The battle of Erastfer (also Battle of Errestfer, Battle of Erastvere) took place on 29 December 1701 (O.S.) / 30 December 1701 (Swedish calendar) / 9 January / 1702 (N.S.) near Erastfer in eastern Swedish Livonia (present-day Erastvere in Estonia) between a Russian force of around 13,000 regulars along with 6,000 irregulars led by general Boris Sheremetev and a Swedish force of about 3,470 men (at least 1,000 men were absent from the ranks for various reasons on the day of the battle, resulting in an actual fighting force of about 2,200–2,470 men), under the command of Wolmar Anton von Schlippenbach. The Swedes were defeated, with a loss of 1,000 men killed and captured along with all their artillery pieces. The Russians sustained about 1,000 killed along with another 2,000 wounded (according to a Russian soldier who later admitted, after being captured by the Swedes, to 3,000 total losses). It was the first significant Russian victory in the Great Northern War.

Before invading Ingria, Peter the Great secured Poland's continued participation in the war against Sweden by promising King Augustus II of Poland, 20,000 Russian troops, 100,000 pounds of gunpowder, and 100,000 rubles per year over three years.

Battle of Hummelshof

Battle of Hummelshof took place on July 19, 1702 (O.S.) near the small town Hummelshof in Swedish Livonia (present-day Estonia). It was the second significant Russian victory in the Great Northern War.

Battle of Petschora

The Battle of Petschora took place on February 23, 1701 near the village of Pechory, Russia during the second year of the Great Northern War. The Swedish army of about 2,100 men assisted by approximately 2,000 peasants under the command of Jacob Spens defeated a Russian force of about 6,000 men.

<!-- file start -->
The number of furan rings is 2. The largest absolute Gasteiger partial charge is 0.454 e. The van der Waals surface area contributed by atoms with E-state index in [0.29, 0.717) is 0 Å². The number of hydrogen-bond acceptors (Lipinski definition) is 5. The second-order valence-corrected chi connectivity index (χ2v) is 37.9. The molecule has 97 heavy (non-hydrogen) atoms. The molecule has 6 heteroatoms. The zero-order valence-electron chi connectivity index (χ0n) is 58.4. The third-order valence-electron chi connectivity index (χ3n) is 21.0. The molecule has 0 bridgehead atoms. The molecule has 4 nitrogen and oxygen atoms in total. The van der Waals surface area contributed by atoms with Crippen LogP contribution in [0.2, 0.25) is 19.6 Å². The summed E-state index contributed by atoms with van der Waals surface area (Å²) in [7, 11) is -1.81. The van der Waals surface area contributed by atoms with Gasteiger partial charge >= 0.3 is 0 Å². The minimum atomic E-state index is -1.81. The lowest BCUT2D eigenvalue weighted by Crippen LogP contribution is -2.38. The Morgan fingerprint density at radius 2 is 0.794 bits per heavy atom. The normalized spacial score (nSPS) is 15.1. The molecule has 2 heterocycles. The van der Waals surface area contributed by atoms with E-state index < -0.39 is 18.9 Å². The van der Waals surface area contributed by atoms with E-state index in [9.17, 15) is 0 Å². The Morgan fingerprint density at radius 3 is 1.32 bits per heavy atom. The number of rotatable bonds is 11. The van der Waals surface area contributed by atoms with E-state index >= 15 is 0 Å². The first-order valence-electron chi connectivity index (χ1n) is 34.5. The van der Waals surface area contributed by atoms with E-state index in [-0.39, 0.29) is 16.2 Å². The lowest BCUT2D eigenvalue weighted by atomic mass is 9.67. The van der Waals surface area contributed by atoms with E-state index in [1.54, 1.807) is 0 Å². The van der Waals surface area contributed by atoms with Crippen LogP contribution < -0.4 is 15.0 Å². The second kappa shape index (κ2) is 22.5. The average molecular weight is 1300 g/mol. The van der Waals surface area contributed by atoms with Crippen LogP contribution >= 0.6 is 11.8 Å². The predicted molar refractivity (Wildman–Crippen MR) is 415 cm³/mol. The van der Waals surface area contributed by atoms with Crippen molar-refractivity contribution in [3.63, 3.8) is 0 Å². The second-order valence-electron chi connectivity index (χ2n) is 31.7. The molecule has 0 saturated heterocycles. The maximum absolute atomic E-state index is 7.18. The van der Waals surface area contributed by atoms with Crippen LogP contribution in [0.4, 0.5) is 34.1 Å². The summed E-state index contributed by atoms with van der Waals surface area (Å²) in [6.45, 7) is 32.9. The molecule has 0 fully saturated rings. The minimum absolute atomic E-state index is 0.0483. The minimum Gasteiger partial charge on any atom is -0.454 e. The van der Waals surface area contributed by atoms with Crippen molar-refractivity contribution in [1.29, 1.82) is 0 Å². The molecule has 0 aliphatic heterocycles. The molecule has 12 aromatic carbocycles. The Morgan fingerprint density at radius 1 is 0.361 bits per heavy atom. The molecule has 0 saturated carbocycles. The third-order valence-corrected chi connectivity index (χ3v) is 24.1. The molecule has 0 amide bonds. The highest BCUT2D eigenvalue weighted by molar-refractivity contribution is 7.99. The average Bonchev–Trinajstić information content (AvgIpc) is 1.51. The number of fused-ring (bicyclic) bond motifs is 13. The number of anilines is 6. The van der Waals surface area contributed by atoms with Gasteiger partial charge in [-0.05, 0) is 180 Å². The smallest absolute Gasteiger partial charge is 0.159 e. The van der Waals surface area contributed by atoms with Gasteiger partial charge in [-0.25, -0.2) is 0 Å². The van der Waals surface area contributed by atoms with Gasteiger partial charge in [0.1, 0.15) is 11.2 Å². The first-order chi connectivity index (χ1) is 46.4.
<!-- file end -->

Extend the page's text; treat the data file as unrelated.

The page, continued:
Battle of Systerbäck

The Battle of Systerbäck took place on July 19, 1703 near the Sestra River during the Great Northern War. The Swedish army under the command of Abraham Cronhjort had to pull back to escape encirclement of the much larger Russian force under Boris Sheremetev. The two sides estimated their losses to 390 Swedish dead and wounded and 150 Russians dead and wounded.

Boris Sheremetev (composer)

Boris Sergeevich Sheremetev (Борис Сергеевич Шереметев; 1822–1906) was a Russian composer. His best known work today is the setting of Pushkin's poem "I Loved You", which has been recorded by artists including Dmitri Hvorostovsky.

Borisovka, Borisovsky District, Belgorod Oblast

Borisovka (Russian: Борисовка) is an urban locality (a settlement) in Belgorod Oblast, Russia. It is the administrative center of Borisovsky District.

It had a population of 13,743 people in 2016. The village is included in the list of historical cities of Russia in 2002.

Capitulation of Estonia and Livonia